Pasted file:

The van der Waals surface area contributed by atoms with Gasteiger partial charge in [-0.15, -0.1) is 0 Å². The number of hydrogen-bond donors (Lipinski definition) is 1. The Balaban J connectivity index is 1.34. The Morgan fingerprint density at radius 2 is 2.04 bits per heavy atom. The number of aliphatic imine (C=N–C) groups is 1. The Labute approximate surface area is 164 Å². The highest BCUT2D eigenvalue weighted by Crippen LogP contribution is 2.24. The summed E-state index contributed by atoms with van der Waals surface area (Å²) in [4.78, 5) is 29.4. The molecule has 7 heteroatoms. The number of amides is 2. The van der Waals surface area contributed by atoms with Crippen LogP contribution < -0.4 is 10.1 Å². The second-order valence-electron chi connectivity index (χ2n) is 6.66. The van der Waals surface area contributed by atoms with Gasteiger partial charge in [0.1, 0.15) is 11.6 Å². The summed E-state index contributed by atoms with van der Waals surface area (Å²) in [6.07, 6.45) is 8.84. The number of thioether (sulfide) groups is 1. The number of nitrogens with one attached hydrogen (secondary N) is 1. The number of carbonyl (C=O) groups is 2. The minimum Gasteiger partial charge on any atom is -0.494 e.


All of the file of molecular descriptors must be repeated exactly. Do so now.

The van der Waals surface area contributed by atoms with Gasteiger partial charge in [-0.15, -0.1) is 0 Å². The number of hydrogen-bond donors (Lipinski definition) is 1. The Balaban J connectivity index is 1.34. The Morgan fingerprint density at radius 2 is 2.04 bits per heavy atom. The number of aliphatic imine (C=N–C) groups is 1. The Labute approximate surface area is 164 Å². The highest BCUT2D eigenvalue weighted by Crippen LogP contribution is 2.24. The summed E-state index contributed by atoms with van der Waals surface area (Å²) in [4.78, 5) is 29.4. The molecule has 7 heteroatoms. The number of amides is 2. The van der Waals surface area contributed by atoms with Crippen LogP contribution < -0.4 is 10.1 Å². The second-order valence-electron chi connectivity index (χ2n) is 6.66. The van der Waals surface area contributed by atoms with Gasteiger partial charge in [0.1, 0.15) is 11.6 Å². The summed E-state index contributed by atoms with van der Waals surface area (Å²) in [6.07, 6.45) is 8.84. The number of thioether (sulfide) groups is 1. The number of nitrogens with one attached hydrogen (secondary N) is 1. The number of carbonyl (C=O) groups is 2. The minimum Gasteiger partial charge on any atom is -0.494 e.